Babak is one of those runners in Missoula that sometimes flies under the radar. But what an amazing guy. He’s not only passionate about this sport, but is positive, friendly, and makes everyone feel welcome. Read on to find out more about Babak and his recent win at the infamously famous “Big’s Backyard Ultra” where he won after running 29 laps that were 4+ miles loops.  babak1

Name: Babak Rastgoufard

Age: 43

Hometown: Cleveland, Ohio

Age You Started Running: I was probably around 27 when I started running on a semi-regular basis, but at that time running wasn’t something I did very consistently. It took several years and was a slow evolution before running became a normal part of my life.

Miles Run Per Week: It varies quite a bit. In the summer, I might top out around 60 miles.

Favorite Hobby: Running and baking.

Do You Prefer to Train Solo or With a Group? Both. It’s good to mix things up.

Race Distance Of Choice: 50 miles or 100k

Why Did You Start Running: In 2001, I decided I wanted to try running a marathon. Before that, I would run off and on, but probably never more than 4 miles at a time. I came up with a plan and had fun at that marathon, which was on an old towpath between Cleveland and Akron. It didn’t take long to realize that I preferred running on trails, and so when I moved to Missoula in 2009, running became a good way to explore new areas, or even see the same trail change from week to week, season to season.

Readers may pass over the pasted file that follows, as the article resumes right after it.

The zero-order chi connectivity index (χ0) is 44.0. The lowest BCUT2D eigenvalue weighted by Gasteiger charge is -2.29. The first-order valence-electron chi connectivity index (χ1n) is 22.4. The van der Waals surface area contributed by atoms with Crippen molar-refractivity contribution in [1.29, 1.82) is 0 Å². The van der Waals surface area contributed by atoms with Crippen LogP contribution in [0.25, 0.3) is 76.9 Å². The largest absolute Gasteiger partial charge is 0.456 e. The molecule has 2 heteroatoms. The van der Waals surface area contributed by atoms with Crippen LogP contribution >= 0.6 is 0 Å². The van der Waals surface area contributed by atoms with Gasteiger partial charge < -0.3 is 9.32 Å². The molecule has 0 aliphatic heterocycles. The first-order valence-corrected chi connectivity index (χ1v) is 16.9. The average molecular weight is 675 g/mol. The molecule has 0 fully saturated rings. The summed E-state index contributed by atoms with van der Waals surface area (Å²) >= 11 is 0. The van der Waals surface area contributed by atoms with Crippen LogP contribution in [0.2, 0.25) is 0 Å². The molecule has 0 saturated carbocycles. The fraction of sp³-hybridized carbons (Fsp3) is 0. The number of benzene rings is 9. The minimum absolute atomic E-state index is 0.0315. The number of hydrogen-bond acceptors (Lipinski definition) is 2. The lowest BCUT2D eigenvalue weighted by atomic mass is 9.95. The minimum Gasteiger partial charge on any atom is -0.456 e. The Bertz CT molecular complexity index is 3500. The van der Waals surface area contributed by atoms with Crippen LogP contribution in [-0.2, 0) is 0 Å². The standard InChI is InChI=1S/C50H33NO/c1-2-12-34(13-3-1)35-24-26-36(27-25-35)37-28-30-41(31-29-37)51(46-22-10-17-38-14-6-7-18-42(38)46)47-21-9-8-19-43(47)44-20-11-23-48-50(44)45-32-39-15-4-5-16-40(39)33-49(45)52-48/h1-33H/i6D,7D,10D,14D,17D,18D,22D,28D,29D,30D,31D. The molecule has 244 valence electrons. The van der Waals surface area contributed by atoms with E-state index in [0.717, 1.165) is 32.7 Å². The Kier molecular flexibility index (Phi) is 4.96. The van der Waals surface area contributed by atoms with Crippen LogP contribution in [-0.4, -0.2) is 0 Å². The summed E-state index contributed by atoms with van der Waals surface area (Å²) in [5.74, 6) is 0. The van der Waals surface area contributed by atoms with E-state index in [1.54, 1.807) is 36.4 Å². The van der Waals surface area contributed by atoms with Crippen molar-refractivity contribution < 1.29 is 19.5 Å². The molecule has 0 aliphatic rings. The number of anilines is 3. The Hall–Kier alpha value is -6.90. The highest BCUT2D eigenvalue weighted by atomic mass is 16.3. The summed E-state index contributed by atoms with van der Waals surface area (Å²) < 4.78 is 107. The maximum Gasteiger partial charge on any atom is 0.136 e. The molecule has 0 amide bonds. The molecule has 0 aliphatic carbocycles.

Favorite Run: Up the front of Mount Sentinel and down Smoker-Jumper. I especially like Smoker-Jumper since the trees and plants change so much from season to season and even from the top, where it’s slightly cooler, to the bottom.

Favorite Food Pre-Race & Post-Race: (1) Pre-race: dates and almonds the morning of a race. (2) Post-race: a beer and some cookies or cake are always a nice way to finish a day.

Words of Wisdom: From Ed Anacker, “To finish is to win”.

Tell us about “Big’s Backyard Ultra”: For those who aren’t familiar with the race, it’s a pretty simple format. Starting at 7am, you have one hour to finish a 4.166667 mile loop. Those who finish in under hour then run another loop at 8am, and then at 9am, and so on, until there’s only one runner left. If you don’t finish within an hour, or aren’t at the starting line at the top of the hour, you’re out. I told a few people about it and most said it sounded like torture or very boring. However, I was really drawn to the idea because it presents a huge mental challenge. For starters, you don’t even know how long, or many loops, you need to run. Also, at other races, the challenge likely is going to be the course itself and/or the other runners in your age group, or at your pace. With Big’s though, the loop is fairly moderate — it has a few ups and downs, but is very runnable. Also, it makes zero difference if you finish the loop in 29 minutes or 59 minutes — at the end of each loop, everyone who finishes in under an hour is tied for first place. So, the challenge really is internal, more so than any other race. My goal was to find an easy pace and, more than anything else, stick with that pace and be consistent with each loop. That’s what I did and, somehow, after 29 laps I was the last man standing. Everyone who finished at least one loop got a small medal that said, “I tried.” I got the same medal, except mine said, “I survived.”